Friday, September 05, 2008

39. Rats by Robert Sullivan

Rats pictureEverybody loves to hear about rats and it's surprising that a book of this nature wasn't attempted before. Basically, the author decided to sit in a New York City alley for a year and observe the rats. I am always intrigued by the idea of these kinds of books (Salt, Cod, etc.), the idea that you can read a single, relatively light volume and have a nice general overview of the subject. But I can rarely actually bring myself to read them. The subject matter here convinced me to actually take the plunge. Rats got a lot of fanfare when it came out and I've been looking for it for a while. In a fit of consumerist frenzy, I bought it and several other trade paperbacks new at Dark Carnival! I don't know what's come over me. Perhaps it's the giddiness as I seem to be potentially capable of achieving my goal this year.

However, this book also confirmed for me that my instinctual aversion towards these kinds of books was correct. I don't actually like them. There are two problems with these kinds of books. One is that it gives the author the opportunity to take all these little side trips into history and science and whatever, often trips that are tangentially related at best to the subject at hand. Two, is that they then attempt to tie it all up with some grand theme or symbol or something. I guess because they are writing for a general audience, they feel the need to have an overarching (or several) idea to replace the satisfaction of the narrative. It's very sloppy history and makes for distracted reading.

My understanding of Rats was that it was about the guy sitting in the alley, observing and getting to know the rats. But actually only about a quarter of the entire text covers that. He describes the basic behaviour of the rat as science understands it in the beginning chapter and we learn nothing more after that. I was hoping for a profound examination of their lives in this alley. I wanted him to get to know specific rats, to describe all their activities, maybe following them everywhere, eventually even into their lair. There is none of that. He basically watches them in the alley a few times and then all of a sudden launches into a history of the guy who started the garbageman's union, or the guy who was responsible for some riots in the American Revolution. Some of the asides are interesting and entertaining, particularly the ones where he meets exterminators and other rat experts. But overall you get the feeling he never really committed properly to being in the alley and ended up padding his book with all kinds of other irrelevant material.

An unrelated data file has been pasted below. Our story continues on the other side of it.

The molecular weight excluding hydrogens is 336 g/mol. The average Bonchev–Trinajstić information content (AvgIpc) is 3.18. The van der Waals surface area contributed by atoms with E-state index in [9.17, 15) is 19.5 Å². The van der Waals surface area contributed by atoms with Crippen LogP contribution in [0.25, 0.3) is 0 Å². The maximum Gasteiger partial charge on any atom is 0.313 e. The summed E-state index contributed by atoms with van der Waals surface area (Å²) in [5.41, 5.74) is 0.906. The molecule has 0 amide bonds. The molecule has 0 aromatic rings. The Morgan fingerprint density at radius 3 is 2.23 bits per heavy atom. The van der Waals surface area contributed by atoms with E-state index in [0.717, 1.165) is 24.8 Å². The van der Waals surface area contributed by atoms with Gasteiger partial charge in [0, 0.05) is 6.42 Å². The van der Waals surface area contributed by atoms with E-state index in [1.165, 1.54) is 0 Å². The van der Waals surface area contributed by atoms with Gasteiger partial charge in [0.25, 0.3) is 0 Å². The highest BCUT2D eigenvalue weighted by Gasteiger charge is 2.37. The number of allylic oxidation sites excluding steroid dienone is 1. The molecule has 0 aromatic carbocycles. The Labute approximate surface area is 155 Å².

There are some nice little rat stories in here and one of his points is that everyone has one, but you could find those on the internet. So, yes, I was let down from this book and wouldn't recommend it.

But I will share one of my rat stories with you! I was at a rooftop party one summer on the Lower East Side. After it wound down, several of us hung around and we ended up just leaning over the roof, talking and drinking. It was at least 3 in the morning. We started to see some rats walking around on the deserted street below. After paying attention, we realized that it was teeming with rats, and some really massive ones. They would go in and out of doors, gutters, whatever. We spent about an hour oohing and aahing, ("hey look at that massive one by the car!"). Eventually, we decided to break it up and head home and that's when we all realized we were going to have to go out through that street! We decided to do it as a team, making a lot of noise and sticking together until we got to a less isolated street. We survived but that moment of realization was a pretty funny one. We were genuinely scared.


Unknown said...

I think that I have the same aversion to these sorts of books as you do. The topic is so narrow that I suspect one would just get sick of rats, salt, cod, etc by the end of the book.

Every winter we used to have rats trying to nest in our woodpile at my parents place. It was always a fun adventure to roust them out and then have the dog chase them down,

Buzby said...

Rats just gross me out.

That Hank said...

I've got rats in my walls. Every now and then I come home to find a nasty bugger dead on the bathroom floor, with my cat looking very proud indeed.

Doc said...

This is one of those books I have "almost" bought a dozen times. Thanks for reviewing it and finally putting my impulse to rest.

I don't mind tightly focused treatises like this, at least I don't mind the concept. Other than Never Cry Wolf, though, (which is really kind of a different animal ... ha ha) I have never really found one I liked all that much.